Golconda Thumb.     Golconda is a singularly irrational painting.
 
  I think that is its strength.  I have recently been concerned about the rationalization of art, and of painting in particular.    In fact, in the wake of minimalism and with its most recent revival, I fear painting may be rationalized right out of existence.  I'm speaking rhetorically of course. All one need do for reassurance that there isn't the remotest risk of this is look at the work being done by students and faculty in MFA programs throughout the world, or leaf through Art In America or even Art Forum for that matter.  (See the February issue's cover story on Amy Sillman).

 But the critical effort to rationalize painting (let the rest of art take care of itself for the moment) is having its effect.  And so I've resolved  from here on out to do irrational paintings.  That is, paintings which do not "add up", paintings which do not succumb to the verbal logic  employed by say, Rosalind Krauss and Co. In “Art Since 1900".  I may also refer to them as the Columbia University Art Mafia and/or "The Gang of Four".

   Of course the easy way to make irrational paintings would be to eschew principles of design, color theory, drawing and so on.  That's the obvious and easy way.  I prefer to make irrational paintings using, some might say subverting, the rational tools of picture making; linear perspective, for instance, and some of the various conventions for constructing pictorial space both traditional and modern.   It requires some passing familiarity with such things in order to effectively deconstruct or subvert them. That brings me back to "Art since 1900" again and a subsequent article in Art In America's May issue: "Art Schools Symposium".   It's the talk of "deskilling" that concerns me.  The word comes so easily to verbal minds, which seem  oblivious to the pain and the pleasure associated both with acquiring and with learning to appreciate such skills, to say nothing of teaching them.  Of course the means for creating visual statements should never overshadow they're ends but who would seriously suggest that musicians forget how to play their instruments, or that grammar, punctuation and literary form should not be taught in schools so that writers can develop more "conceptual" modes of expression?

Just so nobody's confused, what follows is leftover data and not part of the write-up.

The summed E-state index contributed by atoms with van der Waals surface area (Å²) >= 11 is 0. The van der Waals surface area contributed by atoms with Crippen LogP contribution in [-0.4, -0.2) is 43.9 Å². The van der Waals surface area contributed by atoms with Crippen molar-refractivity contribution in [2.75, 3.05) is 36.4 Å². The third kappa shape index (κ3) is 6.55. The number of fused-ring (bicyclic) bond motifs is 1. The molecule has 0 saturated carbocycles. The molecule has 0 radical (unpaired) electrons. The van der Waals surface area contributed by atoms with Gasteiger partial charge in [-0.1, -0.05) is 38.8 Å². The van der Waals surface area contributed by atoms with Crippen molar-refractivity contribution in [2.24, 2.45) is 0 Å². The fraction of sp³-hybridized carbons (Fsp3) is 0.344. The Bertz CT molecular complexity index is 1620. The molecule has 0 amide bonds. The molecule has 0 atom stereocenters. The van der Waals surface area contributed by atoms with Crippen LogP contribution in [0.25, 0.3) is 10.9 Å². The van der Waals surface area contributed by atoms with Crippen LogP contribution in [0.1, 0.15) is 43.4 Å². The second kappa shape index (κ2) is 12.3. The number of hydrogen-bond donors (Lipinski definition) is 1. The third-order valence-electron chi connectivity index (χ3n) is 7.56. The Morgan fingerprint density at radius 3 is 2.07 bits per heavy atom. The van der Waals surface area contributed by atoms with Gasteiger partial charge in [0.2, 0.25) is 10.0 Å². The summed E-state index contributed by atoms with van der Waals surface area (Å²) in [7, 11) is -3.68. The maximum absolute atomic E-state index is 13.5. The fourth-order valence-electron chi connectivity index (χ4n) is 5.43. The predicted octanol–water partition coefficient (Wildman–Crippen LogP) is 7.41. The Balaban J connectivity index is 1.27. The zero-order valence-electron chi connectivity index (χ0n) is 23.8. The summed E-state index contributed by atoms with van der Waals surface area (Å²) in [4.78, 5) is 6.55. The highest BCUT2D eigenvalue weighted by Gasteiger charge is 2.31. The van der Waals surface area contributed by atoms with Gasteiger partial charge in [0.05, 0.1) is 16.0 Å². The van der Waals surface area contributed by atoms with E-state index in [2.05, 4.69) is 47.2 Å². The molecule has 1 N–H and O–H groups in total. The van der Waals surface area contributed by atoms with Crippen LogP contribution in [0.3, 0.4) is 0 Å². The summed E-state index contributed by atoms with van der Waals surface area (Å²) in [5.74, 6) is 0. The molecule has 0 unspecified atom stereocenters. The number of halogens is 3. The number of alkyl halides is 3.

Ronald V. Clayton links:

1998-2000 Korea Foundation Fellowship tour

Southeast Missouri State University

Thomas Clayton: Videography/Cinematography

Fountain On The Plaza

Find me on Facebook at: Ronald V. Clayton (see images from a recent museum retrospective) or, fan page: We Love Ronald Clayton
                       contact me at: ronclay@yahoo.com       contact Addington Gallery at: addingtongallery.com      
                                                       contact Phillips Gallery at: phillips-gallery.com

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